Benjamin Kobler is expanding the collection of Stockhausen’s piano pieces on Label Musikfabrik. In our interview, the pianist talks about his connection to the compositions and his work with Stockhausen himself.
What fascinates me about the cycle of piano pieces is that it was written in a compositionally very exciting and open period, in which the composers of serialism in the 1950s developed their very own musical language in an experimental openness on a voyage of discovery into the new and unknown. I am very enthusiastic about the fact that Stockhausen found a personal and unmistakable tonal language, and in the course of the cycle, the individuality of it emerges more and more clearly. It begins with the first pieces, which very radically break down the music to its basic parameters of pitch, tone duration and intensity. Subsequently, individual tones or tone points are grouped together and thus gradually arranged in ever-increasing complexity until, from Klavierstück VII onwards, very special tonalities with beautiful harmonics come to the fore. Also very special is the insane and highly virtuosic use of clusters in Klavierstück X, which is without antecedent, makes the piano sound in a unique way and lets the performer experience such a physically new playing situation with the instrument that it is a real joy.
Even today, almost 60 years after they were written and 25 years after I began my personal involvement with them, I hear these pieces as unbrokenly modern, fresh and full of vitality. Especially the curiosity for the unknown and the unexpected beauties that emerge during this search inspire me again and again. For me personally, the cycle of Stockhausen’s piano pieces is one of the milestones of the 20th century repertoire.
Stockhausen composed his piano pieces over this large period of time, if you include the Klavierstücke XII – XIX, which are from the opera cycle “LICHT”, and the cycle “NATÜRLICHE DAUERN”. Not all of these piano pieces were intended by him as a unified cycle. However, some elements connect these pieces, for example:
– the architectural approach to the musical form
– the inner peace of allowing very long reverberations and pauses
– a specific form of affinity to the piano sound
– a quasi physical-acoustic-scientific analysis of sound through composition
– a clear and cheerful atmosphere through and through
– a pianistically conceived sound language that makes playing the pieces very natural from an instrumental-technical point of view.
The pieces that I recorded for the label, i.e. pieces I to XI, were actually conceived as a cycle from the beginning. They all share the same sound language and use the same constructive techniques when composing. Without wanting to go too far, one can say in brief that very many elements of the compositions are controlled by series of numbers from 1 to 6, arranged in magic squares.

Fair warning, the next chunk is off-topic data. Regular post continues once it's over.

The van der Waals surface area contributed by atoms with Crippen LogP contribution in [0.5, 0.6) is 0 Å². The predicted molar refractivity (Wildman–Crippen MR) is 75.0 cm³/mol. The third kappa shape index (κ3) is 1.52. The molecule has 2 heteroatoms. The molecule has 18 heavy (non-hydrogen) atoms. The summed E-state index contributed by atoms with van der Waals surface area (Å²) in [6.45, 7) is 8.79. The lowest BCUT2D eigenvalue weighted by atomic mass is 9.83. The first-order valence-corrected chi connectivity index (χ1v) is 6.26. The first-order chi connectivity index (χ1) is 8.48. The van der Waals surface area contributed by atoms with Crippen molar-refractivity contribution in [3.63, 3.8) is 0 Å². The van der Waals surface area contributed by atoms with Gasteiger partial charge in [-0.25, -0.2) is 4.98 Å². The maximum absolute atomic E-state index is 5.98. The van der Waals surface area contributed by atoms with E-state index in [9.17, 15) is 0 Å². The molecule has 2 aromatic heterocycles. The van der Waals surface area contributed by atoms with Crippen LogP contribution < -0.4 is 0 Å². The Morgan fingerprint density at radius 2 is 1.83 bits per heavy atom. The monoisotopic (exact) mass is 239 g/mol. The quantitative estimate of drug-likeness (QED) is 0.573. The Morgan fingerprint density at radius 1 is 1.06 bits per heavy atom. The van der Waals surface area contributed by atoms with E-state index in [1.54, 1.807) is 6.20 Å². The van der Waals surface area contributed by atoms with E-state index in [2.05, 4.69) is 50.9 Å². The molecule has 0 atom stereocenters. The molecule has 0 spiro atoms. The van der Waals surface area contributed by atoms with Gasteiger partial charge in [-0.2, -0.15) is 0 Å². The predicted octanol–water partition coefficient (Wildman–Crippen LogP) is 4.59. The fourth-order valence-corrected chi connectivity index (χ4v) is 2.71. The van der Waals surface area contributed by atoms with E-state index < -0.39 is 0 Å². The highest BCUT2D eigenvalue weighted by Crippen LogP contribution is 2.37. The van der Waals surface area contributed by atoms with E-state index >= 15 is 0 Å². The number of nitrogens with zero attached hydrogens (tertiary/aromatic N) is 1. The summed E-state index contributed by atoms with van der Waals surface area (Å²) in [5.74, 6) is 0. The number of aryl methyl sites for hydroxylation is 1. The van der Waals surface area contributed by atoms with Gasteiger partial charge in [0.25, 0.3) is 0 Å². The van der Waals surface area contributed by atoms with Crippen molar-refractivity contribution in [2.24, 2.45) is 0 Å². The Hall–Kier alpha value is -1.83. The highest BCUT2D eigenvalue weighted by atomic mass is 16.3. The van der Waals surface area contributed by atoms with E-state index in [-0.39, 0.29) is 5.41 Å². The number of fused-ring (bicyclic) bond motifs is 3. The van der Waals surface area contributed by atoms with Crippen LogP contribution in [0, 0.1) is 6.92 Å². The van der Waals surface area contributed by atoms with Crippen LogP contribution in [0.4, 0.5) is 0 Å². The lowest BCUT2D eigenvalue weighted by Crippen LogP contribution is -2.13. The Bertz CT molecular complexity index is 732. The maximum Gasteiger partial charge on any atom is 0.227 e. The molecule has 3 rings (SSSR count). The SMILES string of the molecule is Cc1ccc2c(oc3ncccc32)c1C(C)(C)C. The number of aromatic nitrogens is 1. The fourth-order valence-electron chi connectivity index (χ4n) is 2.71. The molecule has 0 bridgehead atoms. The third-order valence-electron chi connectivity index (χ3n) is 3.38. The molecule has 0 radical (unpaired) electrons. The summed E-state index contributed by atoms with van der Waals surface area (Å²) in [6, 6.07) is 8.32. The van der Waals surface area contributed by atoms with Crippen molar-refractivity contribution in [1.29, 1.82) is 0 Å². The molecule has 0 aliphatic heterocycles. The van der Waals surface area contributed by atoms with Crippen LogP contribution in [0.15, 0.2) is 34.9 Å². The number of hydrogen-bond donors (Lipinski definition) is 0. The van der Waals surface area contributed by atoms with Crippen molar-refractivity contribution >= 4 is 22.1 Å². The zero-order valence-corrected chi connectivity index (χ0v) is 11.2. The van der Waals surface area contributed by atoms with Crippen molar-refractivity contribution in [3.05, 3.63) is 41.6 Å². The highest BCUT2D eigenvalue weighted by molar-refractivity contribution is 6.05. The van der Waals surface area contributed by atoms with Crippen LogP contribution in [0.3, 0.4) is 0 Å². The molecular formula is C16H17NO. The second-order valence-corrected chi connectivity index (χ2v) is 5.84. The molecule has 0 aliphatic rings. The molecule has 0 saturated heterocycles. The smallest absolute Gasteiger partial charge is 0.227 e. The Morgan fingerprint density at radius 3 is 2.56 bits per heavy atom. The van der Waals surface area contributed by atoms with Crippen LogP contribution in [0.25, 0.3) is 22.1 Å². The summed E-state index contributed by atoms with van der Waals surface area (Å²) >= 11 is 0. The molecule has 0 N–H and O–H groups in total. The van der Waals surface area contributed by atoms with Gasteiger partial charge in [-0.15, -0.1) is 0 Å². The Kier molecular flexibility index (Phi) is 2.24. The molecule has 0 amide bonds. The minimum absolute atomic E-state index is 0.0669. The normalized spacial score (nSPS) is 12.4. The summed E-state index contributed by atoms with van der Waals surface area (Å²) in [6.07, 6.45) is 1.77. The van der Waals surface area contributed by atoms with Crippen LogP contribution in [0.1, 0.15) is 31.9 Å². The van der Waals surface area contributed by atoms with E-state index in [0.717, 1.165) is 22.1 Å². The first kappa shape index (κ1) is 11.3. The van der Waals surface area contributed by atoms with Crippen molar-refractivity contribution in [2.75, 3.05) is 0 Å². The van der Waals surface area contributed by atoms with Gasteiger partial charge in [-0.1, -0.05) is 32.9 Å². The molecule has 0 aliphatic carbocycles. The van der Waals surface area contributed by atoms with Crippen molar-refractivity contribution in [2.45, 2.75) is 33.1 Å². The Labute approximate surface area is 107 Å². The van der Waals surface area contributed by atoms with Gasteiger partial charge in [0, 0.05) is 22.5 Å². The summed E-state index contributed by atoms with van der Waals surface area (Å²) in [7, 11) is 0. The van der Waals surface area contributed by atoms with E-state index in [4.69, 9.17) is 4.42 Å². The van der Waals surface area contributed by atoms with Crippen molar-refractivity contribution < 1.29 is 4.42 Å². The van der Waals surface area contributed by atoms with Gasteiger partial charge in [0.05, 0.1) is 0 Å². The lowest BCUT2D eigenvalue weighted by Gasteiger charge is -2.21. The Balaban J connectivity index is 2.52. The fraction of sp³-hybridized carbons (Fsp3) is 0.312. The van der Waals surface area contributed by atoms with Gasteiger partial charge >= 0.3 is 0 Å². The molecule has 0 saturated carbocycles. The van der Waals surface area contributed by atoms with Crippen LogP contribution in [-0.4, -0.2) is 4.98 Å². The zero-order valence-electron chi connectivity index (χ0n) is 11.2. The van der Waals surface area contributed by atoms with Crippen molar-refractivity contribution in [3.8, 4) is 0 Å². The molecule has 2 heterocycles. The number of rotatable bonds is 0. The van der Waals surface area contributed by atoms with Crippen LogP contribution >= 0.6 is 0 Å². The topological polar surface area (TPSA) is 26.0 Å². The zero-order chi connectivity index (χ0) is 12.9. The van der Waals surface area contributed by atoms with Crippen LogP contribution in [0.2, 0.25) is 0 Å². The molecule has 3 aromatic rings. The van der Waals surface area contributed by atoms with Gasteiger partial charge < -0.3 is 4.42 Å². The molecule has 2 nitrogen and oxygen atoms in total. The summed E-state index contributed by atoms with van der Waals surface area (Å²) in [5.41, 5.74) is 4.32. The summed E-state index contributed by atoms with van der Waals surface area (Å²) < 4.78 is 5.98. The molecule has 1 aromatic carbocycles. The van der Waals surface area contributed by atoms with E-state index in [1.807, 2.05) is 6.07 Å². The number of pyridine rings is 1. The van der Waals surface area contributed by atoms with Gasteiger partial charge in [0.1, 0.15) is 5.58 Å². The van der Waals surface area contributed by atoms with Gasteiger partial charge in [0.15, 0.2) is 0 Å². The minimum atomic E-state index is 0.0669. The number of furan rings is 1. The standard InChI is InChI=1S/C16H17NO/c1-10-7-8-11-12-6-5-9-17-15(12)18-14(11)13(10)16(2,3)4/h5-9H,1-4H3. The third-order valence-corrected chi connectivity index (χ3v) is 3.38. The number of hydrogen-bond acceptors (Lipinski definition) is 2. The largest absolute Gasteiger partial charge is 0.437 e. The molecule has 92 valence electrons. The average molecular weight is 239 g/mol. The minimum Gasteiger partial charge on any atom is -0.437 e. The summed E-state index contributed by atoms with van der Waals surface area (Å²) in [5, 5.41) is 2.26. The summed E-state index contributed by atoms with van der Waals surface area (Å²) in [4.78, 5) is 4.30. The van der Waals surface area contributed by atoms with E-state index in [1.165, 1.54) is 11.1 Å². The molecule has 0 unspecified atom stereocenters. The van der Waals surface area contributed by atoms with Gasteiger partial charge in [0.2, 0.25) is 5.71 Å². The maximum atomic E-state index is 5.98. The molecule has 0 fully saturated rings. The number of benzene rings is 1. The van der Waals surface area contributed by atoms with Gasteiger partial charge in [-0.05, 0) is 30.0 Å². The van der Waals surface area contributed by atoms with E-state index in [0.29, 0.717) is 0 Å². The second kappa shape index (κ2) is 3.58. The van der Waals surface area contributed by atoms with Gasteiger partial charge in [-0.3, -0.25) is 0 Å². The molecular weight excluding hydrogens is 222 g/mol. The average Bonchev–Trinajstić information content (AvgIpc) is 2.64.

I have always understood the term “my drawings” for the piano pieces in such a way that Stockhausen wanted to say that in them one can perceive his music as reduced to the core, and in this reduction of means, as through a burning glass, the decisive intentions can perhaps even be perceived more clearly. The same musical principles can be found in the electronic pieces, the chamber music and orchestral works; the pieces from this period were all written with the same compositional technique, only here everything sounds more opulent and richer. Just as in painting, comparably, you would see the difference between a pencil drawing and a coloured oil painting.
As a young student, I was deeply impressed by several concerts with musicians who had worked intensively with Karlheinz Stockhausen. The appropriation of the compositions down to the last detail, the rote playing of these modern and complicated scores, the total internalisation of the musical text and the dedication in playing, stood out for me clearly and refreshingly from other concerts of contemporary music that I heard at the time. Over time, I developed an ever more urgent desire to get to the bottom of the secret of these intensive interpretations, and possibly to follow my own path in this direction. From 1998 onwards, I fortunately had the opportunity to come into direct contact with Stockhausen through the Stockhausen courses in Kürten, and subsequently a personal collaboration developed to which I owe an enormous amount of impetus for my further musical development and artistic formation. We worked together on many premieres of new works and, in addition to the works “Kontakte” and “Mantra”, we also spent countless hours in rehearsals and performances of the Klavierstücke. Stockhausen, on the one hand, was able to show by his own example how precisely he could both imagine and audibly control tempos, volumes, articulations, etc. If he wrote the tempo eighths equals 40 in a piece, then he wanted to hear exactly this tempo and no other, and could effortlessly audition it immediately in the correct tempo in the rehearsal, and point out to the player his deviation (faster or slower tempo). On the other hand, he was able to enable the musicians working with him to acquire precisely these skills of precision and control through his meticulous method of working, which never diminished in its intensity and unconditionality.